Both hulls had crisp handling, although the shorter rig needed more attention to trim in order to balance out the moderate porpoising. This emerged at various speeds driving solo; however, with a passenger in the bow seats the 18ft hull became quite balanced. The drive positions were comfortable with the ‘seat down’ position being my favourite for high speed driving.
The seats also adjust to an elevated position allowing the driver to look over the windscreen, but when set to this position I felt a little precarious, especially in tight turns at speed. I reckon many owners would find the ‘seat up’ driving position best for cruising and pottering around.
There was an impressive array of instrumentation on the dash including oil; temp; speed; depth sounder (19 footer only); tacho; fuel; volts; lights; and horn. On the port side of both boats there was a self-draining storage ‘ great for drinks ‘ and a glove box with a rather flimsy lid.
The layout of both rigs was similar, but different. Both boats were bowriders with the 1900SR rated for eight passengers and the 1800SR rated for seven. There was a choice of comfortable seats with easily accessible grab handles for passenger security.
The standard rigs have two collapsible sun lounger seats, but on both test craft the helm seats
were replaced with buckets and bolsters. The larger 1900SR had marginally more storage, especially in the bow section, where there were small glove boxes located beneath the indscreen.
It also had courtesy lights in the side storage areas. The 1900SR had a ventilated underfloor storage compartment large enough for skis and wakeboards. The aft seats converted to a sun lounge on both boats only the conversion seemed a little easier on the 19ft boat.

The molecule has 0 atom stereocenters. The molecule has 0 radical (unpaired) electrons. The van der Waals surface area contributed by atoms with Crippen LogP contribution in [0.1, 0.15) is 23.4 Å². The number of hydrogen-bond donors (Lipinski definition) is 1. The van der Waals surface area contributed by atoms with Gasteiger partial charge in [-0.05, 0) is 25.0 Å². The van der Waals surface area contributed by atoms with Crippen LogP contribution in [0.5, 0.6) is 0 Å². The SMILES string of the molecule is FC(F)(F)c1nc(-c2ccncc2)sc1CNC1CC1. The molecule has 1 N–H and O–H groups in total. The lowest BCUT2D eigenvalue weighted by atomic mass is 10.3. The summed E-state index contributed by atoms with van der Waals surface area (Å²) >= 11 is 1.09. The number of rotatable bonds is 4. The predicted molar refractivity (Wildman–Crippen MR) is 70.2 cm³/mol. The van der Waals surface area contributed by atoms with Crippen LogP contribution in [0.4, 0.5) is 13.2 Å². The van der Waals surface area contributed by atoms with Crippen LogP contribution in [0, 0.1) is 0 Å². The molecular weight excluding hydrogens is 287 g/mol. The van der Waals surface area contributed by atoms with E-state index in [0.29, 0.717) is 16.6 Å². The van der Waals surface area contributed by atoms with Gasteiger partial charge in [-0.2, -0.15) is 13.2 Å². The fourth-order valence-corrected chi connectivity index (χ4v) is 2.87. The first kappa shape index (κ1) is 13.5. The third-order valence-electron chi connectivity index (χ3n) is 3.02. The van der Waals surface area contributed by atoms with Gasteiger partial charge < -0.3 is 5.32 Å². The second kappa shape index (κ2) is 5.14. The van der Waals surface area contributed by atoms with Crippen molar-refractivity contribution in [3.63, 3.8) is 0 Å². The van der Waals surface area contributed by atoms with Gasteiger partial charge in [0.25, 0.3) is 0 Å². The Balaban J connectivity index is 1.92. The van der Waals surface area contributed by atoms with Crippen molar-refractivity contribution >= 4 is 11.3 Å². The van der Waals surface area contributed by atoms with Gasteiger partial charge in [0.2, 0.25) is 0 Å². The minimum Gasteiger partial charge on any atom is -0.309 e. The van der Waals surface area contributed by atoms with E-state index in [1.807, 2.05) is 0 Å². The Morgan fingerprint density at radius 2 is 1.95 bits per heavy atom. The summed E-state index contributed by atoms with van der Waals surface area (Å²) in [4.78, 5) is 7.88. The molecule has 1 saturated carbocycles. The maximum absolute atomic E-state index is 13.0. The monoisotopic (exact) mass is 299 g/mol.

Access to the engine was a snitch on both craft. It was simple to completely remove the engine hatch on the 1800, which provided lots of access when working on the engine. Both hulls are available in red, yellow, or blue with various power options. They all come standard with swim ladders, adjustable steering wheels, a plethora of drink holders, CD Players with waterproof speakers, dash mounted 12V accessory outlets, carry on cooler with dedicated storage area, engine bay blower, bilge pumps and a battery isolator switch.
Overall, I can’t decide which boat I would prefer. I guess the bigger the better, but the V8 would be more expensive to run. The Maxum 1800SR bowrider as tested cost $51,990 with the 4.3 MPI including trailer and onwater costs. The 1900SR ready to go will set you back $59,990 with the 5lt V8 MPI engine. You may as well simply toss a coin, for whatever the result, you will be on a winner with either of these new 2003 Maxum sports craft.
The 1800SR was powered by a 220hp 4.3lt V6 MerCruiser driving through an Alpha I sterndrive and spinning a 21′ pitch prop. Maximum rpm was 5200, which was achieved on all high-speed runs. We’d like to see the results with a larger propellor fitted. The 1900SR was powered by a more powerful 5lt 260hp V8 MerCruiser, also through an Alpha I sterndrive and spinning a 19′ prop. Maximum RPM were also achieved with this rig hence same story with propeller.
Story by Andrew Richardson